Our Research

At the Jacobs School, we advance research and discovery to improve health for all. Our multidisciplinary research advances basic and clinical science; we translate those discoveries into clinical care that improves health in our communities. With our eyes on the future, we are increasing the number of students and trainees who pursue careers in research, biomedical science and academic medicine.

Our Research Accomplishments

4/6/20

Postponing spring holiday family gatherings this year due to the COVID-19 global health pandemic may be the best option, suggests Thomas A. Russo, MD, professor of medicine and chief of infectious diseases.

4/2/20

Manoj J. Mammen, MD, has co-authored international guidelines — jointly published in Critical Care Medicine and Intensive Care Medicine — for the management of critically ill adults with coronavirus disease (COVID-19).

4/2/20

Due to the COVID-19 global health pandemic, the Jacobs School of Medicine and Biomedical Sciences has transitioned to a distance learning model for student instruction to reduce density in the campus environment.

4/1/20

The Hepatology Clinic at the Erie County Medical Center (ECMC) continues to gain national and international recognition for its unique approach and exceptional cure rate for hepatitis C.

3/23/20

Medical students at the Jacobs School of Medicine and Biomedical Sciences are donning chef’s coats and toques instead of white coats for a new interprofessional course.

3/23/20

Three Jacobs School of Medicine and Biomedical Sciences faculty members wrote a chapter in the book “Neurological Disorders and Imaging Physics, Volume 3: Application to Autism Spectrum Disorders and Alzheimer’s.”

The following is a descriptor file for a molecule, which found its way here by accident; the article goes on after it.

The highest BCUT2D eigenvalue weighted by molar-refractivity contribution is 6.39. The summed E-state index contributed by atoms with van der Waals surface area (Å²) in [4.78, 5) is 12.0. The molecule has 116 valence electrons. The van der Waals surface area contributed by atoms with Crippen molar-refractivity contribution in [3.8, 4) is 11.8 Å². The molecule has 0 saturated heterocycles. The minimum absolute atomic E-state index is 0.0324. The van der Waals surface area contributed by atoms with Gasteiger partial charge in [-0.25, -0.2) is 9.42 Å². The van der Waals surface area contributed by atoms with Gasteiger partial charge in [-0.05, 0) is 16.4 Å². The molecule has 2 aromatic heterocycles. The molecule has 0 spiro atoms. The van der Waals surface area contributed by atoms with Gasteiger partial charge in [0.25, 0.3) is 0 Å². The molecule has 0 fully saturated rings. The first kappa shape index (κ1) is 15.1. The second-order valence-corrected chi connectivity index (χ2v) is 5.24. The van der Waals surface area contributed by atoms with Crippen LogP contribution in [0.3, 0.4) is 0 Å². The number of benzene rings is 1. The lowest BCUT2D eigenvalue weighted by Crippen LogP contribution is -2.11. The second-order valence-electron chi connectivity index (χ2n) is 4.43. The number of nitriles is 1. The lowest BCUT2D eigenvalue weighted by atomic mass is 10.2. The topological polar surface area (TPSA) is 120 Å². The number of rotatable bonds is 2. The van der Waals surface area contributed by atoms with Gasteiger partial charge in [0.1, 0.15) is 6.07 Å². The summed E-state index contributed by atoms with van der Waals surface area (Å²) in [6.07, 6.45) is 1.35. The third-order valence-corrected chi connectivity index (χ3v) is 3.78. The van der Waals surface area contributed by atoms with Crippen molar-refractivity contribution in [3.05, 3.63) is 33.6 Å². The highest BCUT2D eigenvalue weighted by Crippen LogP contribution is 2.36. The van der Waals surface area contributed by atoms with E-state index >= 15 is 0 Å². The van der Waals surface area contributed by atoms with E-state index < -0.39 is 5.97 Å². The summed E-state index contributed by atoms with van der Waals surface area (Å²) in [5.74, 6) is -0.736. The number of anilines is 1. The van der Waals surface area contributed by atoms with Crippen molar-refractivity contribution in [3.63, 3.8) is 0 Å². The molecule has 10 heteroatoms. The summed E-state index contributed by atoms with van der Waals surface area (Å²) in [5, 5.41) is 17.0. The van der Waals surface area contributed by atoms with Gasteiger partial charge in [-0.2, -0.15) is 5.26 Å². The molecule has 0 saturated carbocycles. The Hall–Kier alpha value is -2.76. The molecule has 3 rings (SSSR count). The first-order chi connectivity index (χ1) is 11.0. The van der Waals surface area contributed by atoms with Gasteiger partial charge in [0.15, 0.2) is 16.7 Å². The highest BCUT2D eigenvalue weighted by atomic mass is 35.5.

3/10/20

University at Buffalo researchers have discovered a link between fats in the blood and problems with the arteries in multiple sclerosis (MS) patients.

3/2/20

Kathleen E. Bethin, MD, PhD, and Lucy D. Mastrandrea, MD, PhD, were local investigators in a successful worldwide clinical trial that confirmed that a fast-acting insulin is safe for children with diabetes mellitus.

2/28/20

A basic research breakthrough by Margarita L. Dubocovich, PhD, reporting the effects of new molecules on circadian rhythms in mice could result in treatments for people affected by jet lag, sleep disorders or even depression.

Recent Publications

Recent Research Funding

  • Expanding the toolkit for design of robust phage therapeutic cocktails. Anne Kathryn Kauffman (Principal Investigator), Frank Scannapieco (Co-Investigator). NIH. $438,625. 12/1/2020-11/1/2022.
  • Environmental Health Scholar. Sarah Ventre (Principal Investigator). New York State Children’s Environmental Health Center. 11/1/2020-11/1/2022.
  • Suramin for Radiation-Induced Oral Mucositis. Keith Kirkwood (Co-Principal Investigator). national Institutes of Health. $207,526. 9/1/2020-8/1/2022.
  • MTM 2: Collaborative Research: How does phage life history strategy govern predation in microbiomes?. Anne Kathryn Kauffman (Co-Investigator). NSF. $848,751. 9/1/2020-8/1/2025.